Where there's a will there's a way

Overcoming heartbreak and balancing family life and study, LLB graduate Mehreen Fatima Sulehria tells us how she achieved her goals
LLB graduate, Mehreen Fatima Sulehria
"The fact that I wanted to attain more in life kept me going": Mehreen Fatima Sulehria
Although tough, the past three years have earned me a lifetime of prestige and honour with the degree I’ve gained

They say nothing is impossible if you put your mind and most of all your heart into it. No matter how hard the journey may be, it’s hard work, dedication and persistence which act as your friends taking you towards success.

Such has been my experience as I began the LLB (Hons) through the University of London International Programmes in Pakistan College of Law, with a one and a half year old toddler requiring my attention and, upon completing the degree, having an additional newborn coming into my family.

Before obtaining admission on the LLB (Hons) I graduated with a Masters in Development Journalism from the University of Punjab back in 2005, and thereafter began working as a human interest reporter in one of the leading newspapers of my country.

I always held a keen interest in human rights issues. Consequently, as a journalist, I produced stories on everyday social and criminal injustices alongside highlighting issues like domestic violence, juvenile delinquency, drug addiction, mental health problems and countless issues faced by people in my society.

The fact that I wanted to attain more in life kept me going and I embarked on a journey to gain knowledge of law, a subject deeply associated with journalism. Being a journalist and producing news reports had only given me an opportunity to highlight the countless injustices. Hence, in my view – at that time – change could only be brought through courts of law where I could make a difference by advocating for rights instead of just reporting and highlighting them in a local daily.

To begin the LLB (Hons) programme with a toddler and household responsibilities was daunting, with apprehensions that – considering the commitment required – I might not be able to complete it. Nevertheless, I did pursue my degree and managed to complete it with an overall reasonable classification.

"The extra help and guidance that came from my teachers and fellow students at Pakistan College of Law had a great impact on my overall study."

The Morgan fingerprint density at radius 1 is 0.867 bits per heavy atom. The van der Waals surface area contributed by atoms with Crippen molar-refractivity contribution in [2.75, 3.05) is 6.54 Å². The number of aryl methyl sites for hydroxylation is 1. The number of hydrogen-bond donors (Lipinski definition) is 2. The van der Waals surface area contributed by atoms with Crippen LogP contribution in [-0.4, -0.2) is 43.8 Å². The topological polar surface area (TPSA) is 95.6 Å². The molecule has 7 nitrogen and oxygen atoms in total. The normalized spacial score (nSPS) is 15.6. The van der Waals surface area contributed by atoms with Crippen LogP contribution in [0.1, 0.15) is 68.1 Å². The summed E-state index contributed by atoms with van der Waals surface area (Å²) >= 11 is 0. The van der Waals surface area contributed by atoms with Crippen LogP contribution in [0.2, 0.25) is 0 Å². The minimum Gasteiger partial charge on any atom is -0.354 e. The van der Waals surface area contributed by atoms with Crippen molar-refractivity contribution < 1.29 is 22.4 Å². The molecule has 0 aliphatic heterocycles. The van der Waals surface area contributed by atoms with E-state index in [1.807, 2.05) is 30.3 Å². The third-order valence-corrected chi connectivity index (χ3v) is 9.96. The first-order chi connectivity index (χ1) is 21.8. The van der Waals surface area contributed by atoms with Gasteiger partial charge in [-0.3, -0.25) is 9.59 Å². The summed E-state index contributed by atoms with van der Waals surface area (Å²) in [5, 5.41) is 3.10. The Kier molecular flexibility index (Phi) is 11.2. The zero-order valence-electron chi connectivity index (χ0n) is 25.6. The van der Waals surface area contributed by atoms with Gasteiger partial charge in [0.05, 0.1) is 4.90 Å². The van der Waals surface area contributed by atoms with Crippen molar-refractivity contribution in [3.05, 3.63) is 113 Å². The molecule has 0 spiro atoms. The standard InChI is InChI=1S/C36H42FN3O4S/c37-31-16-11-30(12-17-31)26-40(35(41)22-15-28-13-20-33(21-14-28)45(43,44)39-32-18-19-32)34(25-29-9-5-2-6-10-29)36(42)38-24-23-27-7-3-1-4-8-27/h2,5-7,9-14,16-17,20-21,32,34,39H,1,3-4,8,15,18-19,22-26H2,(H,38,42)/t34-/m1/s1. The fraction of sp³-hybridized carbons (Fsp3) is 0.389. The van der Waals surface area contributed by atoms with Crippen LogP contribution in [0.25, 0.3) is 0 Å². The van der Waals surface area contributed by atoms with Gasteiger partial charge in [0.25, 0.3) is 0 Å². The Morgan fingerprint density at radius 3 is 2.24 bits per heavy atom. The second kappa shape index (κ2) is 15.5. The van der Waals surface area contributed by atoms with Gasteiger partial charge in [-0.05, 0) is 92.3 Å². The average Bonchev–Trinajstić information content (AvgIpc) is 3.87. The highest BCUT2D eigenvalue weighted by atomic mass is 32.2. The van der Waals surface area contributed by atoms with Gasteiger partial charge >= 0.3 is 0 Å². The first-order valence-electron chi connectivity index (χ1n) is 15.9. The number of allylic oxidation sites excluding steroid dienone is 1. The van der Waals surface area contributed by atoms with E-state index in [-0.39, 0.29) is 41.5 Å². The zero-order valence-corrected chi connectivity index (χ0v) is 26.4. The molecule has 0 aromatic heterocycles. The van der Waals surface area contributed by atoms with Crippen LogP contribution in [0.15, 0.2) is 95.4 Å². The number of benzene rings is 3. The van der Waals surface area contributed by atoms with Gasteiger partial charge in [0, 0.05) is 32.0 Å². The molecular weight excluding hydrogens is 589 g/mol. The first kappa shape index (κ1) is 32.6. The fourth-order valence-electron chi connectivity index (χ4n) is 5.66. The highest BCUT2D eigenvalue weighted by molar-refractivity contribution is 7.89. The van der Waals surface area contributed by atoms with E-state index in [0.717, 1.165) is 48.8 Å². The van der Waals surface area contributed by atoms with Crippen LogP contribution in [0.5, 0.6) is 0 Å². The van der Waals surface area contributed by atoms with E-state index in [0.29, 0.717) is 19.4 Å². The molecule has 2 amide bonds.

Mehreen and her two childrenIf there is one thing that motherhood has taught me best, it is multitasking. I remember learning cases for my exams while putting my son to sleep, along with writing case notes, mastering the IRAC and learning legal commentaries and analysis. My law degree and my son had become my life. While cutting back on my social life, I would be home preparing for mid-terms and finals, in contrast to my society where women of my age and status would either be entertaining in-laws, meeting up at social gatherings or thinking about what clothes to make next.

Although tough, the past three years have earned me a lifetime of prestige and honour with the degree I’ve gained. The first year of my LLB was filled with enthusiasm and high hopes as I was super exited to go back to College once again and be a law student. The subjects that I was introduced to in my first year were quite unique, too – from learning about the UK parliamentary system and constitutional law, to everyday contracts we make via Contract law, to Criminal law which intrigued me the most especially reading the case law.

The extra help and guidance that came from my teachers and fellow students at Pakistan College of Law had a great impact on my overall study. My teachers were always available whenever I had a problem:  whether personal or study-related, their door and ears were always open to me.

I learned a lot from my fellow classmates, who were all 10 years younger than me. They inspired me a lot and kept me on my toes. Their enthusiasm was addictive, from sharing their notes with me to sending me lectures whenever I missed classes. They have all been a great source of support.

After successfully completing four first year subjects, in my second year I just had Equity and Trust and Property law to study as I was on Scheme B of the Graduate Entry Route. Just when I thought I was doing alright, my father passed away suddenly, leading to a great amount of stress and resulting in me barely managing to pass my exams. My father had great hopes for me and encouraged me a lot when I started the degree, and I very much wish he could have seen me complete it.

With a broken heart, I gathered all my strength and in the final year topped my class in International Protection of Human Rights, along with completing the degree with a QLD. At my recent Graduation Ceremony organised by my teaching institution I received my degree from the former Chief Justice of Pakistan, the Honorable Mr Justice (R) Tussaduq Hussain Jillani, in front of my children and mother. I feel that my father was also present in the audience.

I still believe I have a long way to go, as the real challenge begins when the degree ends. I do intend to practise law and study further. I believe everyone should set certain goals for themselves and try their best to attain them. It is no doubt going to be difficult, as all beginnings are, but the end result is just as sweet and satisfying.

  • A former journalist, mother of two, an LLB (Hons) graduate of the University of London and now soon to be lawyer, Mehreen Fatima Sulehria studied at Pakistan College of Law, an Affiliate Centre for the University of London International Programmes.
  • Find out more about studying for a University of London degree in Pakistan.
  • Find out more about studying a University of London LLB.